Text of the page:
Generally - Stay alert.  Assume nobody sees you.  Assume everyone is drunk, high, updating Facebook and Twitter while they are driving, heavily armed with a huge inferiority complex.  My neighbor judge friend tells me that due to the 24 hour nature of work shifts in the USA and drugs and alcohol use/misuses, 3 of 10 drivers at ANY TIME OF THE DAY are so wasted that they cannot speak their own name.  That number goes up to 7 of 10 after 11 pm (to 4 am) during the week and 10 pm to 5 am on the weekends.  So that mid-summer bike ride that starts at 5:30 am... yeah - some of those drivers coming at you are baked.

Ride straight - relax your upper body and ride a straight line.  Look up the road for potential risks.  Your body will follow where you are looking.  A great way to practice is to try and ride next to (not ON) the road striping on the side of the road.

Look behind you safely - relax the opposite arm of the way you are looking.  Relax your right arm, look over the left.

Corner better - hold the handlebars in the drops for better control.  Move your rear to the back of your saddle and lower your upper body toward the top tube.  Stand on the outside pedal.  Raise your weight slightly off the saddle and shift your weight onto the pedal - this is, of course, AFTER you signaled the turn for vehicles behind you.

Look ahead into the corner - Is there sand, gravel in the road?  Is there a pot hole in the road? Is the corner banked or off-camber?  Are there stains (aka: Like an OIL stain) on the road? Is the road wet?  Are manhole covers in place? Sewer grates? Cattle guards?  Don't brake hard at the last minute to reduce  your speed if you've overcooked the corner.  Braking while the bike is leaned over causes the brake pads to grab and "chatter" thus decreasing your ability to control your bike.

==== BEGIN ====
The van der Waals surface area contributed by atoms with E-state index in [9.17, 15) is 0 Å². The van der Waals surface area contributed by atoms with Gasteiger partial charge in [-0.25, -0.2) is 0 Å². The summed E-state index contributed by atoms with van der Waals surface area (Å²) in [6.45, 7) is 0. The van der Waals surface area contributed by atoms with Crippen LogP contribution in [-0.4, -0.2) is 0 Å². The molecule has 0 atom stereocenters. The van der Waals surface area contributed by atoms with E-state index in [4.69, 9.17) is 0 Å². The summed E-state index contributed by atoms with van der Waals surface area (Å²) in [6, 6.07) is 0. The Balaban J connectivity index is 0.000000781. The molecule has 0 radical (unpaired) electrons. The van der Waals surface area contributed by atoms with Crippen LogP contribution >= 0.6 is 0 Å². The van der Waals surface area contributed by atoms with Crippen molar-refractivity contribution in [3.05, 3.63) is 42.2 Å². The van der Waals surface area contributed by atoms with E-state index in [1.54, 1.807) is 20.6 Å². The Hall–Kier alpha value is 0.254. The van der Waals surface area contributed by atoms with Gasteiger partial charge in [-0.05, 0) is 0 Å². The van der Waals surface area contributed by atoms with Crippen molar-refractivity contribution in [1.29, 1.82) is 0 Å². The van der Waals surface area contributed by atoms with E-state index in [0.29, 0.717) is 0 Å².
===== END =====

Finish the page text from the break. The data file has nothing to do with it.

Descend safely - we have a few hills around here that will allow you to hit 50+ mph.  Know your limits. Just because your buddies went down the hill with their hair on fire doesn't mean you have to.  Never go faster than your comfort factor allows.  In Lake Placid in 2003, I was feathering my brakes on the big downhill out of town because I felt 45 mph was "fast enough" in the pouring rain.  I could feel my bike hydroplaning down the mountain.  On the second loop, I would have crashed badly (I only lost control for a little while and skidded through a corner) if I hadn't pealed a bit of speed off.  Keep your crank arms horizontal in general. Scoot back on the saddle and stick your butt in the air so your weight is on your feet and hands.  Anticipate animals and children running out in front of you.  Hold a bit back in practice.  You can take more risk in some races - however, be advised that kids and dogs don't care that you are racing in their neighborhood and will run out in front of you at any time.

Pacelines - be predictable. watch the saddle or rear-end of the person in front of you - NOT their rear wheel or cranks.  Give yourself some space.  Communicate loudly to the other riders.  Know which way the wind is blowing.  Stay OUT of the aerobars.

Music - personally, if someone shows up with an iPod I try to drop them, fall far behind them or go a different direction.  Music on a long ride is asking for death.

Here is some information on bike crashes in Madison, WI.  As many people flock up there to "train on the course"... keep this in mind.

From Jeff Hiles, Wright State University

Madison, Wisconsin (Ross, 1992). Madison is a college town with a significant network of bike lanes and bike paths. As one might expect, the Class D overtaking accidents among this sample of 774 bicyclist-motorist crashes is the lowest of any of the five studies—just 4.1 percent of the entire class.

Two other classes were unusually high, though: Class C (motorist turn, merge, drive-through, or drive out) and especially Class F (motorist unexpected turn). An on-coming motorist turning lift into the path of a straight-through cyclist made up a whopping 23.3 percent of Madison’s crashes. In the Cross-Fisher study, this type of crash accounted for only 7.6 percent of the sample. In Madison, bicyclists traveling in a contra-flow bike lane on University Avenue made up 36 percent of the victims of this type of crash. A contra-flow lane runs against the direction of traffic. In this case, it runs down the left side of a high-volume, multi-lane, one-way arterial next to the University of Wisconsin. Motorists turning left off University Avenue cross the contra-flow lane. Motorists entering the avenue from side streets turn left across the contra-flow lane; their attention is focused on the motor traffic, which comes from their right, while the bicyclists come at them from the left.